Hypothesis: With the improvement in student’s grades the gap/the difference between the intention of those students whose father works as a white collar and the intention of those students whose father works as a blue collar drops/decreases.

Dependent variable: Intention to apply to higher education

Independent variables: mean of grades – scale, father’s occupation (0-blue collar, 1-white collar) – dummy, inter (grades*fatheroccup)

The database contains the answers of 120 students. The mean grades refer to the general school grades. The intention to apply to higher education was measured on a 7 point scale, where 1 means absolutely not and 7 means absolutely yes. The other independent variable is a dummy variable (father’s occupation), so there is no need to recode it.

b2 (dummy): The difference in the average level of the dependent variable between the categories of this independent variable, when the other independent variable is 0 (the mean of grade is 0).

b2: The difference in the average level of intention between those students’s whose father has a white collar job and those students whose father has a blue collar job when the mean of grades is 0. Since basically none of our respondents achieved a 0 grade, in this case the value of b2 is not meaningful.

b3(inter): if the scale independent variable increases by 1 unit, then how much will be the effect of the dummy variable. If the scale independent variable will increase by 1 unit then the difference between the two groups (the categories of this dummy variable) will increase/decrease this much.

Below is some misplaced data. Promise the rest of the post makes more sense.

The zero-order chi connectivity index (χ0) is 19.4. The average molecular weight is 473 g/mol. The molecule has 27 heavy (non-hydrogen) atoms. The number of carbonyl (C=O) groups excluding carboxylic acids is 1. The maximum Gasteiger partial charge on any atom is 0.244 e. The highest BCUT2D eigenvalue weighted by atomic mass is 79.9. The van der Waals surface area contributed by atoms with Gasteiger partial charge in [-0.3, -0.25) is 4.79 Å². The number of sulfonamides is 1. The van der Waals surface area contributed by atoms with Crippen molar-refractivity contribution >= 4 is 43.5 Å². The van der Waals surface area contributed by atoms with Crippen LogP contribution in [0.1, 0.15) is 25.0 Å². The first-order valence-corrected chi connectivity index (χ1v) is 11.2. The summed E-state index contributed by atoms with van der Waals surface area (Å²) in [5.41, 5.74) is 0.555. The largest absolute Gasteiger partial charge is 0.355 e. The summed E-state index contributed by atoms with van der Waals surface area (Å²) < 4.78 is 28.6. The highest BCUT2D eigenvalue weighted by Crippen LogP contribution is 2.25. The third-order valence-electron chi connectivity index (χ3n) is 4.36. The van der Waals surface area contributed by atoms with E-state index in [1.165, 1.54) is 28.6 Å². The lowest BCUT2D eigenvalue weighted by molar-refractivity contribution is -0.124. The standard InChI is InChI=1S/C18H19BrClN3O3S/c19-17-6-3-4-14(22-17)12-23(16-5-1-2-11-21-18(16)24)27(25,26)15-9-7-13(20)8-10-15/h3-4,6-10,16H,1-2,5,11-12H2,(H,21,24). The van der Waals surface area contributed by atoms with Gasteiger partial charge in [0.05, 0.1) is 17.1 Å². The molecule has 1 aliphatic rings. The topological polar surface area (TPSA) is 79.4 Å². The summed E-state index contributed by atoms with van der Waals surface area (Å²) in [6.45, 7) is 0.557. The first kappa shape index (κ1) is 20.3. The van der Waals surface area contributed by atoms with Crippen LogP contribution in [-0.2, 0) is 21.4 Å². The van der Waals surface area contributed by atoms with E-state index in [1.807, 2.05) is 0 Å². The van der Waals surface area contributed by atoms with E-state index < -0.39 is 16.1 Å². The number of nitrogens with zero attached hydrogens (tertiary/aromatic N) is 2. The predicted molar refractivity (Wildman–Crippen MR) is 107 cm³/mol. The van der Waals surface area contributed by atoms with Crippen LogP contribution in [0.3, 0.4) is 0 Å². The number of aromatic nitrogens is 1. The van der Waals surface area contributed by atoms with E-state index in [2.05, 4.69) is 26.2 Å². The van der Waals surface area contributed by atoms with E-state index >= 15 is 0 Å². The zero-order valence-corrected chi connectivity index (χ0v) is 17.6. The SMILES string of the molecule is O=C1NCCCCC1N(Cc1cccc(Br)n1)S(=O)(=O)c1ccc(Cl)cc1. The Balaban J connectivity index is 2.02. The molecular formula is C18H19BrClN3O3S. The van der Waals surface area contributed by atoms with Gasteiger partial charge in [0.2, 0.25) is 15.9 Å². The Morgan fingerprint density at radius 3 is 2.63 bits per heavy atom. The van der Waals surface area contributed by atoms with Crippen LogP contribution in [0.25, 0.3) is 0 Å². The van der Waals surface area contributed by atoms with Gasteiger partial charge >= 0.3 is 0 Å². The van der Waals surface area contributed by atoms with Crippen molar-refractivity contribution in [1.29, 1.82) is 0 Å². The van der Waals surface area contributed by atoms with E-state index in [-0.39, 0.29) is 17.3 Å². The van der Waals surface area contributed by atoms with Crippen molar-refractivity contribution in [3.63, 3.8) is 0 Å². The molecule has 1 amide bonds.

b3(inter): If the mean of the grades increases by one unit, then the effect of the father’s occupation will decrease by 0.97.

b1: We usually select some of the characteristics of this variable and we interpret this coefficient in terms of these characteristics, for instance: the average, the average – 1 standard deviation, the average + 1 standard deviation. In our example the average of the grades is 4,05, it’s standard deviation is 0,82. So, these three values are the followings: 4,05, 3,23, 4,87.

The average is 4,05. The Std. Deviation is 0,82. This you can see if before running the regression in the “Statistics” option you mark the Descriptives.

We can clearly see from the above table how the effect of the father’s occupation decreases. (We compare the numbers: 1,98, 1,18, 0,38).

Among those whose grades are below the average the difference is only 1,98, among those who have an average grade the difference is 1,18 and among those whose grades are above the average it is 0,38.

In conclusion, the results show that students from the poorer families intend to apply to higher education because of the cost and benefit related reasons, since the father’s occupation clearly has an effect on the intention of the respondents to apply to higher education.

Now let’s calculate the average estimated intention of those students whose father works as a blue collar and for those whose father works as a white collar.